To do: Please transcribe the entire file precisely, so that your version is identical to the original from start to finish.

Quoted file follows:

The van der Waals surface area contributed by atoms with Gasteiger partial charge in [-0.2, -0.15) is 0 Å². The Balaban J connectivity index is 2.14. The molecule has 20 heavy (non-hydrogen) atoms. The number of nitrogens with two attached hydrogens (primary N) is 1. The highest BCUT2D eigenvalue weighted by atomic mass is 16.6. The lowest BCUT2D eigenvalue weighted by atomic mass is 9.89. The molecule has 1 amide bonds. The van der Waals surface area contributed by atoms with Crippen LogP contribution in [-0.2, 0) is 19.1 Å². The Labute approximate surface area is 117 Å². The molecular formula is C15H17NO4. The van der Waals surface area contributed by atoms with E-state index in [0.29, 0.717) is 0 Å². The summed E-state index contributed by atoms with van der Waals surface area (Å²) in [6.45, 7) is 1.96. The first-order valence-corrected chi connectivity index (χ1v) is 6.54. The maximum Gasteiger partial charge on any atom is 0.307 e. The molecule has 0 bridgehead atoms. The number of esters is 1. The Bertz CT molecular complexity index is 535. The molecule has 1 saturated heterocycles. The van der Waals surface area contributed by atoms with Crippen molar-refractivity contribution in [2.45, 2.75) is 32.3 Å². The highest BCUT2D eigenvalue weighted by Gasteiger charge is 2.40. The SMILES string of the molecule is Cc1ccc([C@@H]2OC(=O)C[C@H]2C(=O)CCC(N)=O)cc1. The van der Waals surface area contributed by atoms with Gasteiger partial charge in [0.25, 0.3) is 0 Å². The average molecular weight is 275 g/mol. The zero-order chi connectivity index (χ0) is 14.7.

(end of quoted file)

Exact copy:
The van der Waals surface area contributed by atoms with Gasteiger partial charge in [-0.2, -0.15) is 0 Å². The Balaban J connectivity index is 2.14. The molecule has 20 heavy (non-hydrogen) atoms. The number of nitrogens with two attached hydrogens (primary N) is 1. The highest BCUT2D eigenvalue weighted by atomic mass is 16.6. The lowest BCUT2D eigenvalue weighted by atomic mass is 9.89. The molecule has 1 amide bonds. The van der Waals surface area contributed by atoms with Crippen LogP contribution in [-0.2, 0) is 19.1 Å². The Labute approximate surface area is 117 Å². The molecular formula is C15H17NO4. The van der Waals surface area contributed by atoms with E-state index in [0.29, 0.717) is 0 Å². The summed E-state index contributed by atoms with van der Waals surface area (Å²) in [6.45, 7) is 1.96. The first-order valence-corrected chi connectivity index (χ1v) is 6.54. The maximum Gasteiger partial charge on any atom is 0.307 e. The molecule has 0 bridgehead atoms. The number of esters is 1. The Bertz CT molecular complexity index is 535. The molecule has 1 saturated heterocycles. The van der Waals surface area contributed by atoms with Crippen molar-refractivity contribution in [2.45, 2.75) is 32.3 Å². The highest BCUT2D eigenvalue weighted by Gasteiger charge is 2.40. The SMILES string of the molecule is Cc1ccc([C@@H]2OC(=O)C[C@H]2C(=O)CCC(N)=O)cc1. The van der Waals surface area contributed by atoms with Gasteiger partial charge in [0.25, 0.3) is 0 Å². The average molecular weight is 275 g/mol. The zero-order chi connectivity index (χ0) is 14.7.